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E-discovery in the cloud? Not so easy

Tam Harbert | March 7, 2012
Your company is embroiled in a lawsuit, and your general counsel has come to IT for help in conducting e-discovery on a batch of data. You easily gather some of the information from storage in your data center, but some of it is sitting in the cloud. Easy enough, you think, to get that data as well.

Tom Conophy, CIO of InterContinental Hotels Group, is one executive who believes he's got his bases covered. Among the many cloud initiatives of the $18 billion hospitality company is a project to move its global reservations system, now on a mainframe, to the cloud.

IHG is in the process of choosing a cloud provider and in its contracts, the company is "very careful about making sure that our intellectual property and our content is ours, and that at any given time we have the ability to access it, export it, turn it off -- whatever we need to do with it," says Conophy. "It's no different than if it was running in our own [data center]."

Be mindful of email, social media

Potential e-discovery problems vary depending on the type of cloud provider and the contract, observers say. Because email has been subject to e-discovery for a while, many email hosting providers have this covered in their contracts. And large cloud vendors that typically serve Fortune 500 companies are likely to pay more attention to the discoverability of data.

With other cloud providers, the area can be murky. "A lot is negotiated on a vendor-by-vendor basis at this point," says Wood. (For guidance, see E-discovery questions to ask your cloud vendor] and 20 steps to an iron-clad SaaS contract.)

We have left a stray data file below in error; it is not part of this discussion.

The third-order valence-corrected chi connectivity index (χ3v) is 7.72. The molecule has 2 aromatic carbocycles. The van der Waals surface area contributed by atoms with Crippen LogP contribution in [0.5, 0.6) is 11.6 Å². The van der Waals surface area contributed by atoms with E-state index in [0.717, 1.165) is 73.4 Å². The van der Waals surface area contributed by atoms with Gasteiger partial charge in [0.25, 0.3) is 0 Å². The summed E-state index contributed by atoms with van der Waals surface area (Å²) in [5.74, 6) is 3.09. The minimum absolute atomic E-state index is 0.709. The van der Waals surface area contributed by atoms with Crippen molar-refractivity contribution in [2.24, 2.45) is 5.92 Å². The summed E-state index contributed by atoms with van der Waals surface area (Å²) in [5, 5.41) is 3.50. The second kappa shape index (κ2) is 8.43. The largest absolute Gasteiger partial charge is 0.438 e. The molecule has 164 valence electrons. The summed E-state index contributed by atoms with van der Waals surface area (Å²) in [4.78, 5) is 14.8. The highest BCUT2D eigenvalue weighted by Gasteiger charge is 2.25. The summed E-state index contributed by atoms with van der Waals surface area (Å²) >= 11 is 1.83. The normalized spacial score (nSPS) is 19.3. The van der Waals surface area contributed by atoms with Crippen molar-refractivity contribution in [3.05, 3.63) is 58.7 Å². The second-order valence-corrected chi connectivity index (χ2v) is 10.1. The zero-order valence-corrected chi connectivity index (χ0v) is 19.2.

Some SaaS providers make it easier than others to get data out of their systems. Salesforce.com, for example, "is not an easily searchable system -- because it's not a content management system per se -- and yet people are storing information there," says Murphy.

Social media represents one of the biggest challenges. Sites like Facebook, LinkedIn and Twitter rely on standard terms of service contracts with users, including companies that use the services for marketing and connecting with customers. But what if a company needs to discover what a former employee posted on Facebook? Since it is the former employee's account, the company has no rights to access that information.

That means companies have to consider constantly collecting the content of all employees' posts as a safeguard. Certain regulated companies in financial services -- such as broker/dealers -- already do this, notes Murphy.

Companies that don't may find the going tough should they need to retrieve social data. Although social media companies say that anyone can write to their open APIs to get the data they need, "accessibility changes on a regular basis as the APIs of the vendors change," Murphy points out.

In addition, how long would it take to download all the data? Murphy points out that most sites "throttle their APIs," which could slow downloads or search results. Some e-discovery service providers, he notes, have started to target this problem. "They pay a lot of money to be in these API programs," he says. "They are essentially buying less throttling."

 

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